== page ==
FIGURE 5. 400 bundles of huipils on folio 3r of the Matrícula de Tributos.
FIGURE 6. Malinche wears an orange huipil over a pale pink skirt and red European shoes.
FIGURE 7. 400 bundles of loincloths on folio 3r of the Matrícula de Tributos.
FIGURE 8. Styles of loincloths in the Lienzo de Tlaxcala, from Cell 21 (left), Cell 18 (center) and Cell 21 (right).
FIGURE 9. Titian’s portrait of Charles V and his dog, 1533. Museo del Prado, Madrid.
FIGURE 10. Commoner man wearing a loincloth and bearing a European on his back, from Cell 30 of the Lienzo de Tlaxcala.
FIGURE 11. Men wearing hipcloths and bearing weapons on their backs, from Cell 30 of the Lienzo de Tlaxcala.
FIGURE 12. Tlaxcalan noble wearing an elaborate cape, loincloth, and sandals, from Cell 4 of the Lienzo de Tlaxcala.
FIGURE 13. Capes from the tribute province of Ocuilan, on folio 7v of the Matrícula de Tributos. Alphabetic glosses in Nahuatl describe these as “Huitzizilla-style” (left), “with notable drawings” (center), and “Ocuilan-style” (right).
The basic elements of men’s and women’s clothing were simple.13 Women dressed in long skirts (cueitl) that consisted of a rectangle of cloth wrapped around the waist. Over this, they wore a rectangular blouse called a huipil. Huipils are one of the common tribute items depicted in the Matrícula de Tributos (Figure 5), and women in the Lienzo de Tlaxcala are usually shown wearing a skirt and a huipil (Figure 6). Women in Central Mexican art are often shown barefoot, which was also common in other areas of fifteenth and sixteenth-century Mesoamerica (such as Oaxaca). One important exception to this appears throughout the Lienzo. Malinche always wears closed European shoes (Figure 6).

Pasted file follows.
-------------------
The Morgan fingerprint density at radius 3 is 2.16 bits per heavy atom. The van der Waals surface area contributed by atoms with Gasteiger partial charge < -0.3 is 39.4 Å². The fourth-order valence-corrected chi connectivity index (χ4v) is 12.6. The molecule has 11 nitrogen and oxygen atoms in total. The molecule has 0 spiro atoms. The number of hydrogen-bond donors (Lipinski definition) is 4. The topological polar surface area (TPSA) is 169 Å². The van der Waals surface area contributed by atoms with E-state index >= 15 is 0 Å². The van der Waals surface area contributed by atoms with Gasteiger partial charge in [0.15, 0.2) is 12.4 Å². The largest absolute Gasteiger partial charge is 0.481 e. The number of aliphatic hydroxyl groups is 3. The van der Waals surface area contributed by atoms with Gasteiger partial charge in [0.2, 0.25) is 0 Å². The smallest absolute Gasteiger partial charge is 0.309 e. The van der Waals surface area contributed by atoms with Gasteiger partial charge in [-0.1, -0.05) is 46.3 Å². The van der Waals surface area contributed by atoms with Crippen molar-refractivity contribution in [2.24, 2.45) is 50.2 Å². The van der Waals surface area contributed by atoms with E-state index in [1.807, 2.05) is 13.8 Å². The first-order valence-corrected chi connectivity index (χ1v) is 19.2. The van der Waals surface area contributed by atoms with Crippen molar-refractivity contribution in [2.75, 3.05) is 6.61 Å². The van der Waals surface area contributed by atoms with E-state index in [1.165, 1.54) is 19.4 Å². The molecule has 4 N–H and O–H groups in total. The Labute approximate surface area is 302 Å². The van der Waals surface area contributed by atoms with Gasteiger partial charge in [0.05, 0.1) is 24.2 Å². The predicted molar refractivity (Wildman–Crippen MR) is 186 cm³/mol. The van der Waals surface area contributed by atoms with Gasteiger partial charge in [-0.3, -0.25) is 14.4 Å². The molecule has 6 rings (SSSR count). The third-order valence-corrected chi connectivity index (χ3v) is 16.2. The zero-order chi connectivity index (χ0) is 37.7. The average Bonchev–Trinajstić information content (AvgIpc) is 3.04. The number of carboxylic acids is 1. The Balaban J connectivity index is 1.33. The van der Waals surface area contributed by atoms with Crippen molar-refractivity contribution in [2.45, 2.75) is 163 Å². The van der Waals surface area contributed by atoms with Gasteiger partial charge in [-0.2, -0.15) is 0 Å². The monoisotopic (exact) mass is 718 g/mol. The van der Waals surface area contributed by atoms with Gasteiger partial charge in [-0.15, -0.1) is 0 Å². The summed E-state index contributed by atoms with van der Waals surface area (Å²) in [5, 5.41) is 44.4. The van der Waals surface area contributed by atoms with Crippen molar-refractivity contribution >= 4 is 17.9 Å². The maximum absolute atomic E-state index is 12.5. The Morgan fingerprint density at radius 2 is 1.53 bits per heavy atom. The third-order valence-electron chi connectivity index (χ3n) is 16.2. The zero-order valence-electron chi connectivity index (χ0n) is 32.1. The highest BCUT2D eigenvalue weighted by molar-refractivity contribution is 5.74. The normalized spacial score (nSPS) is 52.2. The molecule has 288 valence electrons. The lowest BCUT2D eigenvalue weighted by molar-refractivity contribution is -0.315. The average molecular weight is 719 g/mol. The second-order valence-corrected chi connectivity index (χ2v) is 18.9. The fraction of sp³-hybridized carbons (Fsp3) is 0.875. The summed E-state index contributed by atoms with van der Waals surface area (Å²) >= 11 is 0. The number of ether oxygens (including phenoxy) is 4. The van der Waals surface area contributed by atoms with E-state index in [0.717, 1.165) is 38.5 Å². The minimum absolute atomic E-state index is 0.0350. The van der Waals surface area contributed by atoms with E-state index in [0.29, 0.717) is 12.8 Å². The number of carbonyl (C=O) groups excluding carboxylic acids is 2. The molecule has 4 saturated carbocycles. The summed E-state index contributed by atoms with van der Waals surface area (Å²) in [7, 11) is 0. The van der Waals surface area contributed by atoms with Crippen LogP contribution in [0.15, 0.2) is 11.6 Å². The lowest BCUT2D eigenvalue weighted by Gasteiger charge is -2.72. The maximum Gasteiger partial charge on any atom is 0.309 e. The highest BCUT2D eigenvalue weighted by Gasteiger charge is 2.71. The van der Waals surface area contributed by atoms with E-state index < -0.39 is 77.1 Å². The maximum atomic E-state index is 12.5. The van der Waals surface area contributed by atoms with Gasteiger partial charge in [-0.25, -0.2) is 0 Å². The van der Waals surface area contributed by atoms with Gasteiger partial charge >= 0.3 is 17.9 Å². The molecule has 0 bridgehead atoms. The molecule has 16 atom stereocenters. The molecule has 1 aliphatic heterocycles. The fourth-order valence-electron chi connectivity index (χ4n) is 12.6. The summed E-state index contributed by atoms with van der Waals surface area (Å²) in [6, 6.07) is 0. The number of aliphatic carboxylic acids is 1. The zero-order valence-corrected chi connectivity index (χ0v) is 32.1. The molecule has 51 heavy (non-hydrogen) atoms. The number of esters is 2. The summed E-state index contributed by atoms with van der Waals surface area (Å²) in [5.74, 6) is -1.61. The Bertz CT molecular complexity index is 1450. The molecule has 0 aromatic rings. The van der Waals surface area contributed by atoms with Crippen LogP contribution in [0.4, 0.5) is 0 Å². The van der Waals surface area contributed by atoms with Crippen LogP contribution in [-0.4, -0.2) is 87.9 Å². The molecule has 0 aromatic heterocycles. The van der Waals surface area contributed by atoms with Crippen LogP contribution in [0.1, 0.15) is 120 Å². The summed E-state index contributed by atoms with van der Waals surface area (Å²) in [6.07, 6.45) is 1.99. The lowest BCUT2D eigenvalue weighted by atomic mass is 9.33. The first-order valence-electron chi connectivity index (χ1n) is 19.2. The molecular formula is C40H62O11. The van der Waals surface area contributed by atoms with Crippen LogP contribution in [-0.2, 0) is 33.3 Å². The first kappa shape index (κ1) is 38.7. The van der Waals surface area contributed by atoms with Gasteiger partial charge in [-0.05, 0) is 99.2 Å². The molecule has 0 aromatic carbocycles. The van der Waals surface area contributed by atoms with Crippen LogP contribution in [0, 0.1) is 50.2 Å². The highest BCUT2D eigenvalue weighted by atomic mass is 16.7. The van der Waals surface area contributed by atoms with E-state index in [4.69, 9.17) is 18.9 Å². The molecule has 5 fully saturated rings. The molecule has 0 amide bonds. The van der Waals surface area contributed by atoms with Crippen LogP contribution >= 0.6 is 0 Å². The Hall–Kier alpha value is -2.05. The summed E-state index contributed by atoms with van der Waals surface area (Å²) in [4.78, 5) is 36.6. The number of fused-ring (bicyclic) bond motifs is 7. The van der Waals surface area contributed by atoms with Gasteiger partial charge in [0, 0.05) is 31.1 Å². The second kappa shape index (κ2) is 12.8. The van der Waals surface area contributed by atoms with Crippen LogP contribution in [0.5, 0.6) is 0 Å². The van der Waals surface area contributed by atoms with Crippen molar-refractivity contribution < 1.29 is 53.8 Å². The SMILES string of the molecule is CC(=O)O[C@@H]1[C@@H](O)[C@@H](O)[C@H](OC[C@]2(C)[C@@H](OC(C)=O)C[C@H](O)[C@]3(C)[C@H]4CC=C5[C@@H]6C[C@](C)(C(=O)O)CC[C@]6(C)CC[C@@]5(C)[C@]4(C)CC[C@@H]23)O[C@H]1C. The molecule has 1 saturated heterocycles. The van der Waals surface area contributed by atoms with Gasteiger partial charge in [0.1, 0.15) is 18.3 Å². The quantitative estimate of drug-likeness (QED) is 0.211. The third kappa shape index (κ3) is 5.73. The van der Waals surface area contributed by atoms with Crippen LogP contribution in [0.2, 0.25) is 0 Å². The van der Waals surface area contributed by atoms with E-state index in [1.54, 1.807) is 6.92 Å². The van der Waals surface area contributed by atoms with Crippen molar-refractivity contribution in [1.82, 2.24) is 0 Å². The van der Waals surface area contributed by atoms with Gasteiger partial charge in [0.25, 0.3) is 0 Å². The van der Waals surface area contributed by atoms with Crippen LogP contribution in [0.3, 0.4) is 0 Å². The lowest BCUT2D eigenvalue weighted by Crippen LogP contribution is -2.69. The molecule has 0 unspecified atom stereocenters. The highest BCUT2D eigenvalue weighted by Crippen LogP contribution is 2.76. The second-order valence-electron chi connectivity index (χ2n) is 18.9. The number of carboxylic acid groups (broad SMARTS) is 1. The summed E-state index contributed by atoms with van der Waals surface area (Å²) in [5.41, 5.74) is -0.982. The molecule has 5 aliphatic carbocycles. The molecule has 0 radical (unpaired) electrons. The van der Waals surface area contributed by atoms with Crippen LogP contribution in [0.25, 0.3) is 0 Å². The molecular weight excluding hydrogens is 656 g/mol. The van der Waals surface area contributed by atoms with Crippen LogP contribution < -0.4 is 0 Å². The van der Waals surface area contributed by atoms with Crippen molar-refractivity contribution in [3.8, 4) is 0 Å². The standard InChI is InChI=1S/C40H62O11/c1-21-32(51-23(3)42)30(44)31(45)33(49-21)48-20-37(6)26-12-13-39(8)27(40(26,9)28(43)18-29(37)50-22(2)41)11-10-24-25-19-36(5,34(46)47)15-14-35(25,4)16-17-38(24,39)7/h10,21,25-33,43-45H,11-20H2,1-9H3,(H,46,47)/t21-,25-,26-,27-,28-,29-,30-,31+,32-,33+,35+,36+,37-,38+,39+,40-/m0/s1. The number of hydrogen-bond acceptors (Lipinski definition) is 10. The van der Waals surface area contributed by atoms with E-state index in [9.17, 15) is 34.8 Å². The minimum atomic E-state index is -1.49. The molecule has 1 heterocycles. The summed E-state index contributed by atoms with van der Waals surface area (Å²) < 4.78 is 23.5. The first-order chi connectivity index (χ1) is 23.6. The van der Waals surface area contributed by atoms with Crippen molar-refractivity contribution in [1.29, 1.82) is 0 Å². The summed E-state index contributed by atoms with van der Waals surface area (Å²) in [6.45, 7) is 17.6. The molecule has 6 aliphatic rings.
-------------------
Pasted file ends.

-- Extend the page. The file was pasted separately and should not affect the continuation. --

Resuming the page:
The basic item of men’s clothing was the loincloth (maxtlatl). This was a long strip of cloth tied between the legs and around the waist. Like huipils, loincloths also appear as tribute items in the Matrícula (Figure 7). The images in the Lienzo suggest that there existed a number of different ways to tie a loincloth (in much the same way that there are several ways to knot a tie: the Windsor knot, etcetera). Many of the resulting knots appeared phallic (Figure 8). This may have been intentional. Phallic loincloths also appear in prehispanic art, where they had important symbolic meanings.14 An elaborately knotted loincloth, in other words, both covered and accented a man’s genitalia at the same time. A similar item of dress was worn by sixteenth- century Europeans: the bulging codpiece (Figure 9).15
Commoner men might wear only a loincloth when working, and nothing more—not even sandals. This is how porters are shown in Cell 30 of the Lienzo (Figure 10). Both commoner and noble men are also shown wearing hipcloths—short skirts of cloth wrapped around the waist (Figure 11). Noble men also wore sandals and elaborately decorated capes (tilmatl)(Figure 12). Capes are one of the most common types of tribute item demanded in the Matrícula , and a number of elaborate examples are connected to different regions. On folio 7v, for example, the tribute province of Ocuilan is shown delivering elaborately worked capes that are alphabetically labeled as “Ocuilan-style” and “Huitzizilla-style” (Figure 13).
13 For an overview of Central Mexican dress, see Anawalt 1992 and Anawalt 1981: 15-82.
14 Taube 1996, 50-54.
15 Persels 2007.